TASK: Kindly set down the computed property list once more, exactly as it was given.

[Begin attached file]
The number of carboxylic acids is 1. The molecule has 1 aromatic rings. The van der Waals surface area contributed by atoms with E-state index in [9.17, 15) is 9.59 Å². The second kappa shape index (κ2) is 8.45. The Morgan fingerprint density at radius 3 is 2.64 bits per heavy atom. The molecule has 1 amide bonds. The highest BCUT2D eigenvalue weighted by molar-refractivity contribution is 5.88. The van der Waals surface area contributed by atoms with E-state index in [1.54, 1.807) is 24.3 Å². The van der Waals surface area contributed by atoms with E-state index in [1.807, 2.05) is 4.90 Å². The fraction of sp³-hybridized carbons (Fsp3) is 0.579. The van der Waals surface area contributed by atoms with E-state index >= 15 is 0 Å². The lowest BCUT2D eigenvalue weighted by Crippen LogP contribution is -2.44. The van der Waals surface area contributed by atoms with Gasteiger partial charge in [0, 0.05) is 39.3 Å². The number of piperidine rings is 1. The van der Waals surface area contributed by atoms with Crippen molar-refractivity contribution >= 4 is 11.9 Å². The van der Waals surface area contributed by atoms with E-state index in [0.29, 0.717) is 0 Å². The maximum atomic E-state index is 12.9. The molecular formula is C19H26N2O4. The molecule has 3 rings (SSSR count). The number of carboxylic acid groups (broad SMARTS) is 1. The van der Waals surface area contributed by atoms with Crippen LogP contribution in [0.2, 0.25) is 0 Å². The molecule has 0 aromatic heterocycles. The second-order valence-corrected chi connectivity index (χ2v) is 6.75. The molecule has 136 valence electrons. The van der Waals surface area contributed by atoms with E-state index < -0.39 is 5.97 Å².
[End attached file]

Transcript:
The number of carboxylic acids is 1. The molecule has 1 aromatic rings. The van der Waals surface area contributed by atoms with E-state index in [9.17, 15) is 9.59 Å². The second kappa shape index (κ2) is 8.45. The Morgan fingerprint density at radius 3 is 2.64 bits per heavy atom. The molecule has 1 amide bonds. The highest BCUT2D eigenvalue weighted by molar-refractivity contribution is 5.88. The van der Waals surface area contributed by atoms with E-state index in [1.54, 1.807) is 24.3 Å². The van der Waals surface area contributed by atoms with E-state index in [1.807, 2.05) is 4.90 Å². The fraction of sp³-hybridized carbons (Fsp3) is 0.579. The van der Waals surface area contributed by atoms with E-state index >= 15 is 0 Å². The lowest BCUT2D eigenvalue weighted by Crippen LogP contribution is -2.44. The van der Waals surface area contributed by atoms with Gasteiger partial charge in [0, 0.05) is 39.3 Å². The number of piperidine rings is 1. The van der Waals surface area contributed by atoms with Crippen molar-refractivity contribution >= 4 is 11.9 Å². The van der Waals surface area contributed by atoms with E-state index in [0.29, 0.717) is 0 Å². The maximum atomic E-state index is 12.9. The molecular formula is C19H26N2O4. The molecule has 3 rings (SSSR count). The number of carboxylic acid groups (broad SMARTS) is 1. The van der Waals surface area contributed by atoms with Crippen LogP contribution in [0.2, 0.25) is 0 Å². The molecule has 0 aromatic heterocycles. The second-order valence-corrected chi connectivity index (χ2v) is 6.75. The molecule has 136 valence electrons. The van der Waals surface area contributed by atoms with E-state index < -0.39 is 5.97 Å².